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  • Writer's pictureCollin Souter

Week # 10: "The Three Caballeros"

(originally published on 3/9/22)


The Three Caballeros

Run time: 70 min

Release Date: February 3, 1945

Where/when I first saw it: VHS, late ‘80s

How I watched it today: Blu-ray on the big screen, Saturday evening

Released exactly two years later to the day after “Saludos Amigos,” Disney released a more exuberant and streamlined effort to further strengthen America’s relations with Latin America. “The Three Caballeros” is less of a hodgepodge of shorts interspersed with documentary footage and more of a celebration, with Donald Duck being taken on a colorful tour through many countries, learning about the cultures, dances and expressions.

Its story device seems only half-thought out, with our frustrated, feathered hero receiving a box full of presents, each one opening a door to a new South American tradition and Donald going along for the ride. The film is broken up into seven segments, a couple of which feel like stand-alone shorts that could be disassociated from the rest (“The Cold-Blooded Penguin” and maybe “The Flying Gauchito”), but the rest involve Donald, who is eventually joined by the Brazilian parrot, José Carioca (first introduced in “Saludos”), and the Mexican rooster, Pancho Pistoles. Through these characters, Donald learns about piñatas, dancing the samba, and Mexico City, where Donald falls in love with real-life singer, Dora Luz.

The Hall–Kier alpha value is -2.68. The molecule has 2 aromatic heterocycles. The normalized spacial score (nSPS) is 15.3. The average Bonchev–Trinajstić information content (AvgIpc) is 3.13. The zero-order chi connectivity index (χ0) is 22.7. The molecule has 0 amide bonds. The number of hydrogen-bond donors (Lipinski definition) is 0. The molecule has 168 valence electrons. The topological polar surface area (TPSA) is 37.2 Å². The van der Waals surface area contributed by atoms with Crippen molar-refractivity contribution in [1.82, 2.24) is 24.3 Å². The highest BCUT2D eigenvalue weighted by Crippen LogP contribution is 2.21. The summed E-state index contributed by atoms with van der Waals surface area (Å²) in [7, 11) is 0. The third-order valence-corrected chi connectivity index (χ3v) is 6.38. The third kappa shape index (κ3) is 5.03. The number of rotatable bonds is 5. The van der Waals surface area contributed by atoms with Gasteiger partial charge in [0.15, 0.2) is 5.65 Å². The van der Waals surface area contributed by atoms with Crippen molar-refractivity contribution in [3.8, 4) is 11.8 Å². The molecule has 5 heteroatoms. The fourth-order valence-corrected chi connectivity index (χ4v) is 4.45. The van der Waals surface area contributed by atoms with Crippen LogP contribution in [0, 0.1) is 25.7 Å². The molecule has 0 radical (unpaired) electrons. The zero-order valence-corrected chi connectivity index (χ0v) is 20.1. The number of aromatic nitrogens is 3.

Many real-life singers and dancers make appearances in the film, including Aurora Miranda, sister of Carmen. Previously, the Disney artists only dabbled in real life merging with animation (a shadow of Mickey in “Fantasia” and a couple moments in “The Reluctant Dragon”), but “The Three Caballeros” is notable for taking it to the next level, with Donald and José often interacting with the live-action locals. The result still works today. In fact, to call “The Three Caballeros” a Technicolor visual feast is somewhat of an understatement. Along with their newfound love for this technique, the Disney artists really cut loose in the final stretch of the film, offering a psychedelic trip through cartoonland that is just an explosion of color and surrealism that makes the “Pink Elephants” segment from “Dumbo” seem like test footage.

On the whole, this is one happy movie. When you get past a few of the cringe-worthy elements, such as Donald lusting after a human being, the sight of women all in blindfolds or the questionable cultural appropriation aspect of the entire project, “The Three Caballeros” is Disney returning to a sense of joy that briefly went missing during this period while they had to make war films. In a modern context, sure, it’s completely disposable, but if one were to make a list of Disney movies to put you in a happy place, “The Three Caballeros” would have to be on it.


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